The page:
Today’s marketing professional has an impressive tool kit at the ready. In addition to the staples of the past half-century or so, technology has created a whole new set that seductively promises to change the arithmetic and shrink things to manageable size. Where the world used to be an accessible oyster for those with the budget, today’s venture can play in the global arena with even the scarcest of resources.
Okay — truth be told, many of us are still wrestling with pieces of the new tool-set. (Please submit all workable Social Media marketing strategies.)
But while in pursuit of promising new connections in an undeniably dynamic marketplace, it may be timely to revisit the tool that has always shaped, and will again change the discussion.
Spot The Common Thread
Spend a few minutes visiting with a lawyer or a doctor who built a successful practice twenty-five or thirty years ago. Turn the discussion to how the practice was developed and the response will be something close to “I did good work; the word spread; and the practice grew.”
Find a retailer whose product isn’t the cheapest, but for whom customers exhibit intense loyalty. (Yes, they exist.)
Or talk to a client of one of Carl Sewell’s auto dealerships in Dallas, Texas where the idea is to transcend selling a car today in favor of creating a customer for life. (If you haven’t read it, the book is a “must read.”)
The thread that runs through these and a relative handful of other examples is the importance of the client/customer experience.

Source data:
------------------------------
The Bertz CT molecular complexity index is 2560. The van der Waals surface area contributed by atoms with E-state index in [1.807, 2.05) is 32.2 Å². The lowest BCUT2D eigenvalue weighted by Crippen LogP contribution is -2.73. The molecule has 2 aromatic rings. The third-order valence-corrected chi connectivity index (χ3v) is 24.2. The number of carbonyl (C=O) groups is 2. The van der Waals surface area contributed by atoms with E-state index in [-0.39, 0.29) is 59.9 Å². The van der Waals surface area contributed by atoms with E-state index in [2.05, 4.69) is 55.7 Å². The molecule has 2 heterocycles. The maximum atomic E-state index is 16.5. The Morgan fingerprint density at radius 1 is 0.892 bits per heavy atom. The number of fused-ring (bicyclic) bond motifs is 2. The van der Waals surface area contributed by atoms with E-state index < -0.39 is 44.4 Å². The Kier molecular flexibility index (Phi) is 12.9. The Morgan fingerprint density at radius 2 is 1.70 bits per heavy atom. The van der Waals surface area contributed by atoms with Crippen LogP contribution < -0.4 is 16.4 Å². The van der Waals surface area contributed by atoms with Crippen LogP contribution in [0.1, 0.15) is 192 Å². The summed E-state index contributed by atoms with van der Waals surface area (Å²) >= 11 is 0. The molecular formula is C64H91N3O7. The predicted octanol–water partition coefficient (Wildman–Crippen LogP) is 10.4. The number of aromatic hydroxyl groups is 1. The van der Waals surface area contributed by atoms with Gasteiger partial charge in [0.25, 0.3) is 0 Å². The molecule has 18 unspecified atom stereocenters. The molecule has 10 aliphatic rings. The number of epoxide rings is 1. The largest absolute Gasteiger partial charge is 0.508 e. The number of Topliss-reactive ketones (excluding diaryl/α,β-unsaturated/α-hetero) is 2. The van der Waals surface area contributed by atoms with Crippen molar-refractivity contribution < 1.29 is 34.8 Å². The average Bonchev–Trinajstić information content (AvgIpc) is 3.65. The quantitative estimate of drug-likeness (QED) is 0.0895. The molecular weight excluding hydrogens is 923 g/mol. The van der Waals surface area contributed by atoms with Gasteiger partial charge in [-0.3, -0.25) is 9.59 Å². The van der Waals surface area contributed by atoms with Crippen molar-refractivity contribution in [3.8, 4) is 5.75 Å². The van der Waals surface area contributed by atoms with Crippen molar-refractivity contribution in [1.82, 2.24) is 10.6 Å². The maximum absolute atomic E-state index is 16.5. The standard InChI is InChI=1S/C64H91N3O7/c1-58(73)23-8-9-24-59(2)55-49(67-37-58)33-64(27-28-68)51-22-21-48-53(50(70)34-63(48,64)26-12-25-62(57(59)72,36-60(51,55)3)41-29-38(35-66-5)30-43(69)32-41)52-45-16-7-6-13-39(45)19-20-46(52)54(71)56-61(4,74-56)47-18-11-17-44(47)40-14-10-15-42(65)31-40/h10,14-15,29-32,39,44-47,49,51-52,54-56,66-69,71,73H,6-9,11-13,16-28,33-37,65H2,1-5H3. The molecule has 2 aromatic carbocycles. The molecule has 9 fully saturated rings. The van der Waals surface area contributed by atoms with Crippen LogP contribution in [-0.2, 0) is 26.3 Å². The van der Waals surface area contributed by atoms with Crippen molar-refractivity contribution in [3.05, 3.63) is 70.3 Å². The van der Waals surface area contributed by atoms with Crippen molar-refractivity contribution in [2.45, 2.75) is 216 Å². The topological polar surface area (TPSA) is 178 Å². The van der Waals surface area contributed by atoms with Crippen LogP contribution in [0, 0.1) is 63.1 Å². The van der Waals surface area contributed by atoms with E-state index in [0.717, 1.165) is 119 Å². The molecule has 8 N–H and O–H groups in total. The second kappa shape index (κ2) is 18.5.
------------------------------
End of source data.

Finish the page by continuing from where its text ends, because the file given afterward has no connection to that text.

While companies invest heavily in innovation, go-to-market strategies, creative marketing communication and reward mechanisms, are we spending more than an afterthought on the experience clients (or targets) have when engaged by even the intangible aspects of a company. Certainly, benchmarks exist for creative budgets, production costs and even customer “loyalty” initiative. But when it comes to what prospective customers actually experience, otherwise sophisticated strategies focus on comfy waiting room chairs, a cup of cappuccino or a “we appreciate your business” flyer stuffed in with an invoice or statement.
I should confess that I’m pretty big on comfortable waiting areas and a good cup of cappuccino. That said, if we believe a handful of tactics are the things that engage the market, and build enduring relationships, we have not learned the age-old and most basic lesson of successful marketing endeavors.
If the objective is to move one round of widget production, empty shelves of current inventory, sell one car, or sign one consulting contract, you likely quit reading a couple of hundred words ago.
But for every enterprise interested in creating customers for life — or, maybe even more valuable, loyal advocates for your brand — effective marketing comes down to what customers/clients/prospects experience when they encounter your company, product or service. This is really the essence of brand: is what your clients and targets experience consistent with what your message promises? Does the experience transcend or fall short of expectations?
There is little doubt that creative genius is able to engage for a season. But those who seed the stuff that turns to word-of-mouth muscle believe in creating, and invest in delivering an ongoing experience.
Market shifts and media innovations will inevitably distract many. Those focused on engaging the market in the experiences from which enduring relationships are born are the companies that will be left standing.